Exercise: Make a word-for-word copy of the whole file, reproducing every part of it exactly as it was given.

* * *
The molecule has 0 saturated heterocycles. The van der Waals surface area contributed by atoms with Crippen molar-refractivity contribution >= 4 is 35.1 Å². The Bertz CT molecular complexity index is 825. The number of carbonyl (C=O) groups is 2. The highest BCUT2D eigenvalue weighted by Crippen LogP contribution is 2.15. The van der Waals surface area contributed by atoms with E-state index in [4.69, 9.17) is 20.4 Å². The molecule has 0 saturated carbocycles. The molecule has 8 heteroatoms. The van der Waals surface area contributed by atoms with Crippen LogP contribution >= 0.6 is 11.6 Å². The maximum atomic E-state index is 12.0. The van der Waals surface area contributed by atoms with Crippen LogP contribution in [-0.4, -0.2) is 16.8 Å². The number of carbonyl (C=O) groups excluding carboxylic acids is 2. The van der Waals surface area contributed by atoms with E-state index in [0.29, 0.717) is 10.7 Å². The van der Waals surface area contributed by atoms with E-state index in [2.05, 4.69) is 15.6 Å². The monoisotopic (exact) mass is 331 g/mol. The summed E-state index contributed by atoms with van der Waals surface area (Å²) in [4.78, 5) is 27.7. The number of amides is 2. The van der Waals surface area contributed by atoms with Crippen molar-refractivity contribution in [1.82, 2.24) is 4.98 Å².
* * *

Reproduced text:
The molecule has 0 saturated heterocycles. The van der Waals surface area contributed by atoms with Crippen molar-refractivity contribution >= 4 is 35.1 Å². The Bertz CT molecular complexity index is 825. The number of carbonyl (C=O) groups is 2. The highest BCUT2D eigenvalue weighted by Crippen LogP contribution is 2.15. The van der Waals surface area contributed by atoms with E-state index in [4.69, 9.17) is 20.4 Å². The molecule has 0 saturated carbocycles. The molecule has 8 heteroatoms. The van der Waals surface area contributed by atoms with Crippen LogP contribution >= 0.6 is 11.6 Å². The maximum atomic E-state index is 12.0. The van der Waals surface area contributed by atoms with Crippen LogP contribution in [-0.4, -0.2) is 16.8 Å². The number of carbonyl (C=O) groups excluding carboxylic acids is 2. The van der Waals surface area contributed by atoms with E-state index in [0.29, 0.717) is 10.7 Å². The van der Waals surface area contributed by atoms with E-state index in [2.05, 4.69) is 15.6 Å². The monoisotopic (exact) mass is 331 g/mol. The summed E-state index contributed by atoms with van der Waals surface area (Å²) in [4.78, 5) is 27.7. The number of amides is 2. The van der Waals surface area contributed by atoms with Crippen molar-refractivity contribution in [1.82, 2.24) is 4.98 Å².